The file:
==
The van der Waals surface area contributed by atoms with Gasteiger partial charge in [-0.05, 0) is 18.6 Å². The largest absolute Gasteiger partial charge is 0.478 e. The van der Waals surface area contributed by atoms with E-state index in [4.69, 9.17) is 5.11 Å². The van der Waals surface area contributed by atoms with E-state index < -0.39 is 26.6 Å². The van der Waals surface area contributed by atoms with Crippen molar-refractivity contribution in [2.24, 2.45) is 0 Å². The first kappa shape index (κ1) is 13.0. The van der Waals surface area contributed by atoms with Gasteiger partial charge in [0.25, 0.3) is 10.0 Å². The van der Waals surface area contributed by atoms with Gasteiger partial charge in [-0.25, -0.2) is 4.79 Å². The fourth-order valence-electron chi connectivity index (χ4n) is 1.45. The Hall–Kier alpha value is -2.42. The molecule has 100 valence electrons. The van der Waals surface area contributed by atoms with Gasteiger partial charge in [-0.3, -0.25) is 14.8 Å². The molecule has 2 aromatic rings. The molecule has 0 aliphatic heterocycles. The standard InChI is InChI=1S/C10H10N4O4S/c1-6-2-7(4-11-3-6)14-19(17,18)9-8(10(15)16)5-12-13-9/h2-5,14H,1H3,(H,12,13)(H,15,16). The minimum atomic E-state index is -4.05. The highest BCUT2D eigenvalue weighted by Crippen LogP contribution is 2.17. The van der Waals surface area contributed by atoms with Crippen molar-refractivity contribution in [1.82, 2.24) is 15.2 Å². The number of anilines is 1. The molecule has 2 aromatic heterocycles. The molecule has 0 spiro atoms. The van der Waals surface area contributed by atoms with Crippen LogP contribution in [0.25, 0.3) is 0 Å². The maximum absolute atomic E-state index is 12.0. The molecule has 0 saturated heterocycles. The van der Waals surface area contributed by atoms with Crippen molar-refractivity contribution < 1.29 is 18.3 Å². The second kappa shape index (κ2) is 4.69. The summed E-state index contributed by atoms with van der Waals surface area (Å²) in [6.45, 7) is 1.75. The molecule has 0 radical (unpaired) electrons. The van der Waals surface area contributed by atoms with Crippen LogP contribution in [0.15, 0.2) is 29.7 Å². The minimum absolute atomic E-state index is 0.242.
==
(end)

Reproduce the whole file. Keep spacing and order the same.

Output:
The van der Waals surface area contributed by atoms with Gasteiger partial charge in [-0.05, 0) is 18.6 Å². The largest absolute Gasteiger partial charge is 0.478 e. The van der Waals surface area contributed by atoms with E-state index in [4.69, 9.17) is 5.11 Å². The van der Waals surface area contributed by atoms with E-state index < -0.39 is 26.6 Å². The van der Waals surface area contributed by atoms with Crippen molar-refractivity contribution in [2.24, 2.45) is 0 Å². The first kappa shape index (κ1) is 13.0. The van der Waals surface area contributed by atoms with Gasteiger partial charge in [0.25, 0.3) is 10.0 Å². The van der Waals surface area contributed by atoms with Gasteiger partial charge in [-0.25, -0.2) is 4.79 Å². The fourth-order valence-electron chi connectivity index (χ4n) is 1.45. The Hall–Kier alpha value is -2.42. The molecule has 100 valence electrons. The van der Waals surface area contributed by atoms with Gasteiger partial charge in [-0.3, -0.25) is 14.8 Å². The molecule has 2 aromatic rings. The molecule has 0 aliphatic heterocycles. The standard InChI is InChI=1S/C10H10N4O4S/c1-6-2-7(4-11-3-6)14-19(17,18)9-8(10(15)16)5-12-13-9/h2-5,14H,1H3,(H,12,13)(H,15,16). The minimum atomic E-state index is -4.05. The highest BCUT2D eigenvalue weighted by Crippen LogP contribution is 2.17. The van der Waals surface area contributed by atoms with Crippen molar-refractivity contribution in [1.82, 2.24) is 15.2 Å². The number of anilines is 1. The molecule has 2 aromatic heterocycles. The molecule has 0 spiro atoms. The van der Waals surface area contributed by atoms with Crippen LogP contribution in [0.25, 0.3) is 0 Å². The maximum absolute atomic E-state index is 12.0. The molecule has 0 saturated heterocycles. The van der Waals surface area contributed by atoms with Crippen molar-refractivity contribution < 1.29 is 18.3 Å². The second kappa shape index (κ2) is 4.69. The summed E-state index contributed by atoms with van der Waals surface area (Å²) in [6.45, 7) is 1.75. The molecule has 0 radical (unpaired) electrons. The van der Waals surface area contributed by atoms with Crippen LogP contribution in [0.15, 0.2) is 29.7 Å². The minimum absolute atomic E-state index is 0.242.